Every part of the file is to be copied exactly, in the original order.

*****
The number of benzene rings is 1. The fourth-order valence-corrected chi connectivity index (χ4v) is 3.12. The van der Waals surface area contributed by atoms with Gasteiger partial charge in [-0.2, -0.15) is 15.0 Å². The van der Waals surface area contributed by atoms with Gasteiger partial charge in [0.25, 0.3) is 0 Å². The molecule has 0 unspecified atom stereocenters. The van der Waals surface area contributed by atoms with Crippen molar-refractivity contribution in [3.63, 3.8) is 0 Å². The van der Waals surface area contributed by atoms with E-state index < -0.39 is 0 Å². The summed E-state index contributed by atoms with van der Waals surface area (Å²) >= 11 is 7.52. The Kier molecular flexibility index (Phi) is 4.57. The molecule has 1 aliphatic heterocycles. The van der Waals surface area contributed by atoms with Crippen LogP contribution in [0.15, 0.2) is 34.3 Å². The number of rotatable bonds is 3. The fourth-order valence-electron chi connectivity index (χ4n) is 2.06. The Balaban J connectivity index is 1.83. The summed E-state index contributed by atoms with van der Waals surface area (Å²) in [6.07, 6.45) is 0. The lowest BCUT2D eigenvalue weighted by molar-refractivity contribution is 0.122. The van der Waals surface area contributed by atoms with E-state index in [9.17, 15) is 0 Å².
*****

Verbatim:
The number of benzene rings is 1. The fourth-order valence-corrected chi connectivity index (χ4v) is 3.12. The van der Waals surface area contributed by atoms with Gasteiger partial charge in [-0.2, -0.15) is 15.0 Å². The van der Waals surface area contributed by atoms with Gasteiger partial charge in [0.25, 0.3) is 0 Å². The molecule has 0 unspecified atom stereocenters. The van der Waals surface area contributed by atoms with Crippen molar-refractivity contribution in [3.63, 3.8) is 0 Å². The van der Waals surface area contributed by atoms with E-state index < -0.39 is 0 Å². The summed E-state index contributed by atoms with van der Waals surface area (Å²) >= 11 is 7.52. The Kier molecular flexibility index (Phi) is 4.57. The molecule has 1 aliphatic heterocycles. The van der Waals surface area contributed by atoms with Crippen LogP contribution in [0.15, 0.2) is 34.3 Å². The number of rotatable bonds is 3. The fourth-order valence-electron chi connectivity index (χ4n) is 2.06. The Balaban J connectivity index is 1.83. The summed E-state index contributed by atoms with van der Waals surface area (Å²) in [6.07, 6.45) is 0. The lowest BCUT2D eigenvalue weighted by molar-refractivity contribution is 0.122. The van der Waals surface area contributed by atoms with E-state index in [9.17, 15) is 0 Å².